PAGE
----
When to use a Performance Based Contract?

While advice has been written (see the United States Department of Defence Product Support Business Case Analysis (BCA) Guidebook) on when to use a Performance Based Contract (PBC) (or Performance Based Logistics (PBL) contract) my colleagues and I have recently discussed a method for simplifying this process. The process we are leaning towards utilises 3 sequential questions as follows:

Step 1 – Should We? (Assess Net Benefits of Approach)

Step 1 simply poses the threshold question of whether a PBC approach will deliver net benefits to the buyer; that is, the benefits will outweigh the costs.

Areas that should be considered in this step are:

  • Extent of seller’s freedom to deliver the contract outcome including the application of novel or innovative solutions
  • Known accountability of the buyer, seller and any third parties in delivery of the overall outcome
  • Impact of performance on seller’s overall outcome
  • Cost of collecting, cleaning (including adjudication based on specific business rules), calculating, analysing, reporting and storing performance data
  • Access to accurate and meaningful data to measure performance
  • Future variation in performance through maturity of the item being supported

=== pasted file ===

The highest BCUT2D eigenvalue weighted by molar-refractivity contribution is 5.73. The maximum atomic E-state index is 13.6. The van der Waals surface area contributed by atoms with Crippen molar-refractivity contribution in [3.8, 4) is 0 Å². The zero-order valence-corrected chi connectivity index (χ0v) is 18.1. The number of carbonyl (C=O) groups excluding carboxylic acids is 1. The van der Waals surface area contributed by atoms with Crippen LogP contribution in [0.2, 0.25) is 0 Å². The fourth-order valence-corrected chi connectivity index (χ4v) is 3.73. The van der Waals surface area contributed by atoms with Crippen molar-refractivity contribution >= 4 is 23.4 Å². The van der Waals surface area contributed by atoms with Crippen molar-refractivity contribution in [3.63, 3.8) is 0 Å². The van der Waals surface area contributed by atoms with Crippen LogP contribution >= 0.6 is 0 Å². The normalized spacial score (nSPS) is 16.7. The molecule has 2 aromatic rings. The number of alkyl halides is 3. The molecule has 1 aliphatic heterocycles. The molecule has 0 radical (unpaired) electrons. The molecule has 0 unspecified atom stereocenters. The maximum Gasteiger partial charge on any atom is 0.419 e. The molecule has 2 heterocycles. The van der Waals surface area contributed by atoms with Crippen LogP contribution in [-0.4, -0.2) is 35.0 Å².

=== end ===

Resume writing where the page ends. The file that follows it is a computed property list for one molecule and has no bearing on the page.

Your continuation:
Step 2 – Could We? (Assess Key Enablers)

If step 1 identifies the net benefits that could be realised, we then need to decide whether we have, or could put it place, all the enablers to support the successful application of a PBC including cultural aspects.

Areas that should be considered in this step are:

  • Stakeholder support of a PBC approach including executive, users, contract managers, procurement and contracting, legal, etc
  • A governance structure that supports the regular reporting and discussion of performance management
  • A contracting architecture that has PBC built-in, or has the ability to be readily tailored
  • Potential suppliers are accepting of a PBC approach as a part of the Approach To Market

Step 3 – How (Select Approach)

If Step 2 confirms the enablers are in place, or strategies are agreed to develop/source them, we then need to decide which PBC approach to use.

For example in the past 18 months my colleagues and I have focused on refining ‘lite’ variations of our standard approach to a PBC. These ‘lite’ variations keep the intent and features of a PBC while reducing the management overhead for smaller support contracts. But more on this in a future post.

In summary, I believe that by having the discipline to ask 3 simple questions (Should I? Could I? and How?) as part of the development process for a PBC will result in a more highly successful PBCs. Something that I believe all of us want.

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